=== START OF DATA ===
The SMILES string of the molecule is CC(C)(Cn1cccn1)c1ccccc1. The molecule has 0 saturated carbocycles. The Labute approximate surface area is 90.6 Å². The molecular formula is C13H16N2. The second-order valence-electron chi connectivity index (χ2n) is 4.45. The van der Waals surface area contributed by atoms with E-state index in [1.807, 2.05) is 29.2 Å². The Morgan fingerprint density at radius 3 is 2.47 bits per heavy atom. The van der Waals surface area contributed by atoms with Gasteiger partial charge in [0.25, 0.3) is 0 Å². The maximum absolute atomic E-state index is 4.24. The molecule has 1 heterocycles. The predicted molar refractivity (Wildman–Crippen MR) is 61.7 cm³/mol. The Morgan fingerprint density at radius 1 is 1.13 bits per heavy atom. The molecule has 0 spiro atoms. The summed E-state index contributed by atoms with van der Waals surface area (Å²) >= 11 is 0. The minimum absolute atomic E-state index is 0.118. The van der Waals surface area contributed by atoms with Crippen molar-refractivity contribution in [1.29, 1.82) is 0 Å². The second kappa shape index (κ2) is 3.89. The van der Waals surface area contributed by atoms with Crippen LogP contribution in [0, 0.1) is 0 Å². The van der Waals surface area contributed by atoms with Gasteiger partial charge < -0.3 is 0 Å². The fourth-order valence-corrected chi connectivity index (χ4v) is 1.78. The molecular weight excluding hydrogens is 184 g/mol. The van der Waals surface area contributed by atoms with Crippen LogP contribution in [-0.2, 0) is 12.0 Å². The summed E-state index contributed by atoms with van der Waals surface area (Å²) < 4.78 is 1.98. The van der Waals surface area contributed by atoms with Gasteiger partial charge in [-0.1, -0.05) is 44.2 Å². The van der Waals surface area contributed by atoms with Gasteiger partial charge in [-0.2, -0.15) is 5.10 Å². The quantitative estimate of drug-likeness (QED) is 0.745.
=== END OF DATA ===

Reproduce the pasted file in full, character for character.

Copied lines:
The SMILES string of the molecule is CC(C)(Cn1cccn1)c1ccccc1. The molecule has 0 saturated carbocycles. The Labute approximate surface area is 90.6 Å². The molecular formula is C13H16N2. The second-order valence-electron chi connectivity index (χ2n) is 4.45. The van der Waals surface area contributed by atoms with E-state index in [1.807, 2.05) is 29.2 Å². The Morgan fingerprint density at radius 3 is 2.47 bits per heavy atom. The van der Waals surface area contributed by atoms with Gasteiger partial charge in [0.25, 0.3) is 0 Å². The maximum absolute atomic E-state index is 4.24. The molecule has 1 heterocycles. The predicted molar refractivity (Wildman–Crippen MR) is 61.7 cm³/mol. The Morgan fingerprint density at radius 1 is 1.13 bits per heavy atom. The molecule has 0 spiro atoms. The summed E-state index contributed by atoms with van der Waals surface area (Å²) >= 11 is 0. The minimum absolute atomic E-state index is 0.118. The van der Waals surface area contributed by atoms with Crippen molar-refractivity contribution in [1.29, 1.82) is 0 Å². The second kappa shape index (κ2) is 3.89. The van der Waals surface area contributed by atoms with Crippen LogP contribution in [0, 0.1) is 0 Å². The van der Waals surface area contributed by atoms with Gasteiger partial charge < -0.3 is 0 Å². The fourth-order valence-corrected chi connectivity index (χ4v) is 1.78. The molecular weight excluding hydrogens is 184 g/mol. The van der Waals surface area contributed by atoms with Crippen LogP contribution in [-0.2, 0) is 12.0 Å². The summed E-state index contributed by atoms with van der Waals surface area (Å²) < 4.78 is 1.98. The van der Waals surface area contributed by atoms with Gasteiger partial charge in [-0.1, -0.05) is 44.2 Å². The van der Waals surface area contributed by atoms with Gasteiger partial charge in [-0.2, -0.15) is 5.10 Å². The quantitative estimate of drug-likeness (QED) is 0.745.